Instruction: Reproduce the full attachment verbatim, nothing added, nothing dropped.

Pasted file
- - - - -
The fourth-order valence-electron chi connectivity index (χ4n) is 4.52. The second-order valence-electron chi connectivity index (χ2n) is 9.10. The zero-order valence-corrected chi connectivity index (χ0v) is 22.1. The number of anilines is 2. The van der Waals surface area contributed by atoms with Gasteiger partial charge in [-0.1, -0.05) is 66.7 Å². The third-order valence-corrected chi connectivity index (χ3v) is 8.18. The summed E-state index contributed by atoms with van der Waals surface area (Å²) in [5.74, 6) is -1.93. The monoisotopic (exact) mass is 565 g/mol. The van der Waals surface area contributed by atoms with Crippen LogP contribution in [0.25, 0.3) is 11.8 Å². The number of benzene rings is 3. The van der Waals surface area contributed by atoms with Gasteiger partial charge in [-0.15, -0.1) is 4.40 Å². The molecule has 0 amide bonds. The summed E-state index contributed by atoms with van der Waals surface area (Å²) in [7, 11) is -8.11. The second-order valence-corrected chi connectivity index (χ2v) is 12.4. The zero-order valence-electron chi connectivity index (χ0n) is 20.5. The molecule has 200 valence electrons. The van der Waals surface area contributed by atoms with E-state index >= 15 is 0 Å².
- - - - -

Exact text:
The fourth-order valence-electron chi connectivity index (χ4n) is 4.52. The second-order valence-electron chi connectivity index (χ2n) is 9.10. The zero-order valence-corrected chi connectivity index (χ0v) is 22.1. The number of anilines is 2. The van der Waals surface area contributed by atoms with Gasteiger partial charge in [-0.1, -0.05) is 66.7 Å². The third-order valence-corrected chi connectivity index (χ3v) is 8.18. The summed E-state index contributed by atoms with van der Waals surface area (Å²) in [5.74, 6) is -1.93. The monoisotopic (exact) mass is 565 g/mol. The van der Waals surface area contributed by atoms with Crippen LogP contribution in [0.25, 0.3) is 11.8 Å². The number of benzene rings is 3. The van der Waals surface area contributed by atoms with Gasteiger partial charge in [-0.15, -0.1) is 4.40 Å². The molecule has 0 amide bonds. The summed E-state index contributed by atoms with van der Waals surface area (Å²) in [7, 11) is -8.11. The second-order valence-corrected chi connectivity index (χ2v) is 12.4. The zero-order valence-electron chi connectivity index (χ0n) is 20.5. The molecule has 200 valence electrons. The van der Waals surface area contributed by atoms with E-state index >= 15 is 0 Å².